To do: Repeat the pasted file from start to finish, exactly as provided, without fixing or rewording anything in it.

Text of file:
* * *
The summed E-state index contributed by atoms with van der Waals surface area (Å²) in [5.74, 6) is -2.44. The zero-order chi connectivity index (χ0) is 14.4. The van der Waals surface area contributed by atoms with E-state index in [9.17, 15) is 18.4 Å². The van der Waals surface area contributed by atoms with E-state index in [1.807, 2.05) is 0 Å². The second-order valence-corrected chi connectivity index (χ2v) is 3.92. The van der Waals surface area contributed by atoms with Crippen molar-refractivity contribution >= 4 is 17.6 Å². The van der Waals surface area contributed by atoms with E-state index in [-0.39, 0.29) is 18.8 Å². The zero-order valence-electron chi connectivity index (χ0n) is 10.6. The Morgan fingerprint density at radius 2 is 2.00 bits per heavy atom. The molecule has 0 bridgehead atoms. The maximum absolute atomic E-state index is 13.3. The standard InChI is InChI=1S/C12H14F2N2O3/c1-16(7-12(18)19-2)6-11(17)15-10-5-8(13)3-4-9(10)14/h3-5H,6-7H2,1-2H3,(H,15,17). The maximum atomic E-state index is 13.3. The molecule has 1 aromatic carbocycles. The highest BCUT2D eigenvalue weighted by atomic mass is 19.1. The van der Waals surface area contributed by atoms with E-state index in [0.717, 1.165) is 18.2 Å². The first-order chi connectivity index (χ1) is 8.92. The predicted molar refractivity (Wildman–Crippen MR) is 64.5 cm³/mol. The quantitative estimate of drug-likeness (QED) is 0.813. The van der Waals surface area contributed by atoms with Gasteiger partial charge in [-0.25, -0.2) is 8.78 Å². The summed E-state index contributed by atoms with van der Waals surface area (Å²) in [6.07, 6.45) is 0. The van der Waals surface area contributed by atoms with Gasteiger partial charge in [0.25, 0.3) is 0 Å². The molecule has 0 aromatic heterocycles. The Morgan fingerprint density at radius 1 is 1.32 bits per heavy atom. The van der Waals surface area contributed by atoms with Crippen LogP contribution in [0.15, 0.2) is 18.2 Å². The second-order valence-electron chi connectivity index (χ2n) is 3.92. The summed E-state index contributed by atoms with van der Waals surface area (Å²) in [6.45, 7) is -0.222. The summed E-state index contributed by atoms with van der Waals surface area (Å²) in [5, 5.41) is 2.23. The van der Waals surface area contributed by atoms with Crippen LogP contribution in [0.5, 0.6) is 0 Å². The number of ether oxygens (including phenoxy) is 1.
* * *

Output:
The summed E-state index contributed by atoms with van der Waals surface area (Å²) in [5.74, 6) is -2.44. The zero-order chi connectivity index (χ0) is 14.4. The van der Waals surface area contributed by atoms with E-state index in [9.17, 15) is 18.4 Å². The van der Waals surface area contributed by atoms with E-state index in [1.807, 2.05) is 0 Å². The second-order valence-corrected chi connectivity index (χ2v) is 3.92. The van der Waals surface area contributed by atoms with Crippen molar-refractivity contribution >= 4 is 17.6 Å². The van der Waals surface area contributed by atoms with E-state index in [-0.39, 0.29) is 18.8 Å². The zero-order valence-electron chi connectivity index (χ0n) is 10.6. The Morgan fingerprint density at radius 2 is 2.00 bits per heavy atom. The molecule has 0 bridgehead atoms. The maximum absolute atomic E-state index is 13.3. The standard InChI is InChI=1S/C12H14F2N2O3/c1-16(7-12(18)19-2)6-11(17)15-10-5-8(13)3-4-9(10)14/h3-5H,6-7H2,1-2H3,(H,15,17). The maximum atomic E-state index is 13.3. The molecule has 1 aromatic carbocycles. The highest BCUT2D eigenvalue weighted by atomic mass is 19.1. The van der Waals surface area contributed by atoms with E-state index in [0.717, 1.165) is 18.2 Å². The first-order chi connectivity index (χ1) is 8.92. The predicted molar refractivity (Wildman–Crippen MR) is 64.5 cm³/mol. The quantitative estimate of drug-likeness (QED) is 0.813. The van der Waals surface area contributed by atoms with Gasteiger partial charge in [-0.25, -0.2) is 8.78 Å². The summed E-state index contributed by atoms with van der Waals surface area (Å²) in [6.07, 6.45) is 0. The van der Waals surface area contributed by atoms with Gasteiger partial charge in [0.25, 0.3) is 0 Å². The molecule has 0 aromatic heterocycles. The Morgan fingerprint density at radius 1 is 1.32 bits per heavy atom. The van der Waals surface area contributed by atoms with Crippen LogP contribution in [0.15, 0.2) is 18.2 Å². The second-order valence-electron chi connectivity index (χ2n) is 3.92. The summed E-state index contributed by atoms with van der Waals surface area (Å²) in [6.45, 7) is -0.222. The summed E-state index contributed by atoms with van der Waals surface area (Å²) in [5, 5.41) is 2.23. The van der Waals surface area contributed by atoms with Crippen LogP contribution in [0.5, 0.6) is 0 Å². The number of ether oxygens (including phenoxy) is 1.